The conversion instructions are very clear and they are accompanied by color photos that make the steps easy to follow. I used Dymo tape to help me guide my razor saws and achieve clean cut lines. Note in this image the difference between the resin (sleek and slender) and the plastic fuselage (tall and portly).


Next step was to assemble the top resin fuselage part and attach the center reinforcement that did miracles with keeping the main fuselage strong and sturdy during the assembly process.

Test fitting the top fuselage resin part and the plastic showed that the resin had shrunk and did not fit perfectly well. The CE gray pigmented resin had been pretty good in the past with no appreciable shrinkage but this time we had issues. Maybe it was pulled out of the rubber molds too soon or maybe external temperature factors were to blame? Resin is a strange thing. With lots of variables coming to play. In a full resin kit when everything has shrunken proportionally it posses no assembly issues but when resin has to match plastic it's a different story.


Before I would close up the fuselage I decided to complicate things a bit more and add the Aires wheel wells. The resin parts are much more detailed and offer more depth as well. The resin wheel wells were secured in place with thick slow curing cyanoacrylate glue. While the glue was setting I added styrene strips to the matting points where the gaps were between plastic fuselage and the resin top deck. Mating the resin and the plastic fuselage parts became much easier with the inserted styrene and joint was much more secure and sturdy. Once satisfied I used cyano glue again.


The joints between plastic and resin were smoothed out with sanding sticks and then puttied over with 3M Acryl Blue. While I was working over the fuselage, I also puttied the huge sunken lines that occur along the fuselage corners. My sample being an early run was much worst than the regular production kits but even they have ample evidence of this strange sliding tool "defect".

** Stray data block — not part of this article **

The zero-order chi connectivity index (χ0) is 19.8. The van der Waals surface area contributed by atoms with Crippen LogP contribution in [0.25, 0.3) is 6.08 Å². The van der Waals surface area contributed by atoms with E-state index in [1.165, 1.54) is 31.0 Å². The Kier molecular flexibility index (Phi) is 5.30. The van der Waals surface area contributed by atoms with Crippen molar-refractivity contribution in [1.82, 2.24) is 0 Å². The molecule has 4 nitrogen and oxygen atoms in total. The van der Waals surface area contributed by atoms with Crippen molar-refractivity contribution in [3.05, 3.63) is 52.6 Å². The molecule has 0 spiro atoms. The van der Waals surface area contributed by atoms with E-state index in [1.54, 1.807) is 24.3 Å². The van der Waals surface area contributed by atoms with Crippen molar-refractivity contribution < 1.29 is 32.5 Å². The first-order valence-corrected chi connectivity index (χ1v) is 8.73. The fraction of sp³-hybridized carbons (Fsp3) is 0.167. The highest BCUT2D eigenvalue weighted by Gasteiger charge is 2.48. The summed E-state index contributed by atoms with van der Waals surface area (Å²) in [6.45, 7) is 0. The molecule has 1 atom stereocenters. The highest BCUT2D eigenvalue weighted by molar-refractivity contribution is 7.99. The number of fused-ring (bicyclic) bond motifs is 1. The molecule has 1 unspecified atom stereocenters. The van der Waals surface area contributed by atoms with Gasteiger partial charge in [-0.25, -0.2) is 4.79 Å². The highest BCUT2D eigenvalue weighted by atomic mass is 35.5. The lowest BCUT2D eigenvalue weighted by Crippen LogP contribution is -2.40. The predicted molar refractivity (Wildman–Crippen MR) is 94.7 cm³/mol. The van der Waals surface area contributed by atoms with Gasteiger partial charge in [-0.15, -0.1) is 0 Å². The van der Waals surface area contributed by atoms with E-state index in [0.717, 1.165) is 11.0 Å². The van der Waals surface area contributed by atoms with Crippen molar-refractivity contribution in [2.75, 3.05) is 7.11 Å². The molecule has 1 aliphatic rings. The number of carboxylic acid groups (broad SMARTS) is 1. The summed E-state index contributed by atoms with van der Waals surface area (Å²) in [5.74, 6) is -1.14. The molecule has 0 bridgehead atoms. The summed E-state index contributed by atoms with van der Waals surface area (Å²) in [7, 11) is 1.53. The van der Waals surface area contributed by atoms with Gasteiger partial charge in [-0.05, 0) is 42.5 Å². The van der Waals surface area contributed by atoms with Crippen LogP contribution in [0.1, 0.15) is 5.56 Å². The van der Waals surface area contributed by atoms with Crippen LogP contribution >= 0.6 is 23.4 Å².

Once the mail fuselage assembly work was basically completed I shifted my attention to the front fuselage plug and the major shortcoming of the conversion set. The kit comes with no cockpit parts whatsoever. Look at the assembly pictures and basic interior structure is evident. I am not sure if Meteor provided the parts and they were not used or what. As it stands, the Trumpeter plastic parts are designed for a much fatter fuselage and do not fit the slender resin fuselage. Using the Black Box resin cockpit is a no go either for the same reason. So I was left with the included parts from the Trumpeter kit and the option to cut them up and modify them to fit the resin fuselage. Out came all the parts and puzzle was left to be sorted out. The first thing to do was lower the side consoles to match the resin conversion. I used a fine razor saw for that and lots of patience to cut straight lines and not ruin the plastic.